The PDF is a weighted histogram of atom-atom distances. It contains peaks at distances corresponding to the separation between pairs of atoms in the structure. At short distances (r < 4 Å), this corresponds to bond distances. The area of a peak is dependent on the number of atom pairs at that separation, and the scattering power of those atoms. Figure 2a shows G(r) for the hard carbon under study. It can be seen that the carbon contains graphene-like fragments which are disordered by defects and sheet curvature, resulting in a range of interlayer spaces and pores. This is in contrast to graphite which is ordered and has a single interlayer spacing of around 3.35 Å.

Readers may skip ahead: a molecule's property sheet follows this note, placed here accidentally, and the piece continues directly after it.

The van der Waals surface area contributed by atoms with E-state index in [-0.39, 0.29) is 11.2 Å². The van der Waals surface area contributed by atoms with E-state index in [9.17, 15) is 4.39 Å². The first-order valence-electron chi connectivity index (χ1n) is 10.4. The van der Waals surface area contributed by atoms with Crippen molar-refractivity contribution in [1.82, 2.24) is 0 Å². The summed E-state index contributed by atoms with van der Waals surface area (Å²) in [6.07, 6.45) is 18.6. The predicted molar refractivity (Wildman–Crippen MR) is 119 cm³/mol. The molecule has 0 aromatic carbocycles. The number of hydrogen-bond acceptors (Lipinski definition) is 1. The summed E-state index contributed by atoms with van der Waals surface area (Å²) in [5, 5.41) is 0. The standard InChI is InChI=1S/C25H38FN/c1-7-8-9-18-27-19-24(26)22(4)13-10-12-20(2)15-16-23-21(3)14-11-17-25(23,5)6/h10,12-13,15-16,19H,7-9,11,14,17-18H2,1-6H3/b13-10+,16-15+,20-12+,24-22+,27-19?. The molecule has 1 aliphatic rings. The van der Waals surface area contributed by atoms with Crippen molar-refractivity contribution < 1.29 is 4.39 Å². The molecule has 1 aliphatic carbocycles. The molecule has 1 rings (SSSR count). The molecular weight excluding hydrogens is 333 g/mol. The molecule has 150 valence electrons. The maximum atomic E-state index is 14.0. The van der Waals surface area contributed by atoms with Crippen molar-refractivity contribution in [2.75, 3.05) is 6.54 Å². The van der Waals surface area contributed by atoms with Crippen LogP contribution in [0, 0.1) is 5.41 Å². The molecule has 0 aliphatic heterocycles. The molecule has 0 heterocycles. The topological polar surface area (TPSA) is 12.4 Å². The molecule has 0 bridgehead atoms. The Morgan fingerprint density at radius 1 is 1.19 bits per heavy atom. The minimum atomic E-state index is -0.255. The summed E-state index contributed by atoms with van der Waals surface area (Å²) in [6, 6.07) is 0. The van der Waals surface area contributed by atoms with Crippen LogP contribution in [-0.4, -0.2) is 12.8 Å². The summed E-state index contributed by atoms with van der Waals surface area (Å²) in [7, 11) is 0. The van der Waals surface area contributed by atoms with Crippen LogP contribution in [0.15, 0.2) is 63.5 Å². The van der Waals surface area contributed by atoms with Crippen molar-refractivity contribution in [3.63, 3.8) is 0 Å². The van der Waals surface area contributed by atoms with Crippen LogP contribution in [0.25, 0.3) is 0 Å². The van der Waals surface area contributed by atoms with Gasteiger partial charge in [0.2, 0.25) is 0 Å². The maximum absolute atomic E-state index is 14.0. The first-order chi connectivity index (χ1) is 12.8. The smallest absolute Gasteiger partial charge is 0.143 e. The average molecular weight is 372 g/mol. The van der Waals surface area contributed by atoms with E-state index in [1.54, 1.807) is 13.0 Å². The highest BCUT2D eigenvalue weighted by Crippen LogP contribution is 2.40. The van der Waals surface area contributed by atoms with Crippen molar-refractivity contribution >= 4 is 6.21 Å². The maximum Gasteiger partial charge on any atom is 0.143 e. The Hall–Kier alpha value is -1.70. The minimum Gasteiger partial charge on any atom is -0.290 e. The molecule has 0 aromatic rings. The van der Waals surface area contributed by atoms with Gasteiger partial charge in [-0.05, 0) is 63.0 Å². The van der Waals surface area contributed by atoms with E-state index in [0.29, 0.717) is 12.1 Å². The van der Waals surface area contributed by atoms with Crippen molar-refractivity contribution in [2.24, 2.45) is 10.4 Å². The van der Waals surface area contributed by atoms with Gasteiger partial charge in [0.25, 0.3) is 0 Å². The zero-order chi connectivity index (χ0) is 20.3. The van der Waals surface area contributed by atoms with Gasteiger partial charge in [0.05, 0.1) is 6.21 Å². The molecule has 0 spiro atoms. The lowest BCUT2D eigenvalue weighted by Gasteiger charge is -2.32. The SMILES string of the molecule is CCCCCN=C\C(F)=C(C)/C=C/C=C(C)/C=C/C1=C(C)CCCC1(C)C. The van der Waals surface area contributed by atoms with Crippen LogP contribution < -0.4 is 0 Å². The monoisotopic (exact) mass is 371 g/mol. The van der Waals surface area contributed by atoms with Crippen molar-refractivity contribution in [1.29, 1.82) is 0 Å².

When sodium is inserted into the hard carbon, two processes were observed in the electrochemical profile (marked as 1 and 2 on Fig. 1). Process 1 has a sloping voltage profile at higher voltages (0.8 – 0.1 V); process 2 takes place close to approximately 5 mV. In order to understand the structural changes associated with the different processes, G(r) for the pristine electrode (i.e. with no sodium inserted) and at various stages of sodium insertion were compared. By carefully subtracting the G(r) for the pristine electrode from those electrodes containing sodium, differential PDFs (dPDF; dG(r)) containing only the interactions of sodium ions with the electrode and with other sodium ions could be extracted (Fig. 2b). These highlight additional interactions present on the insertion of sodium. The most important observation in this data is that there are two sodium storage regimes; at high voltages, the dPDF shows only low-intensity features below 7 Å (red * in Fig. 2(b)), implying that the sodium inserted is disordered over the surface of the carbon pores. At low voltages, the dG(r) shows additional peaks out to about 10 Å (green * in Fig. 2b), suggesting clusters with a correlation length of approximately 10 Å are formed.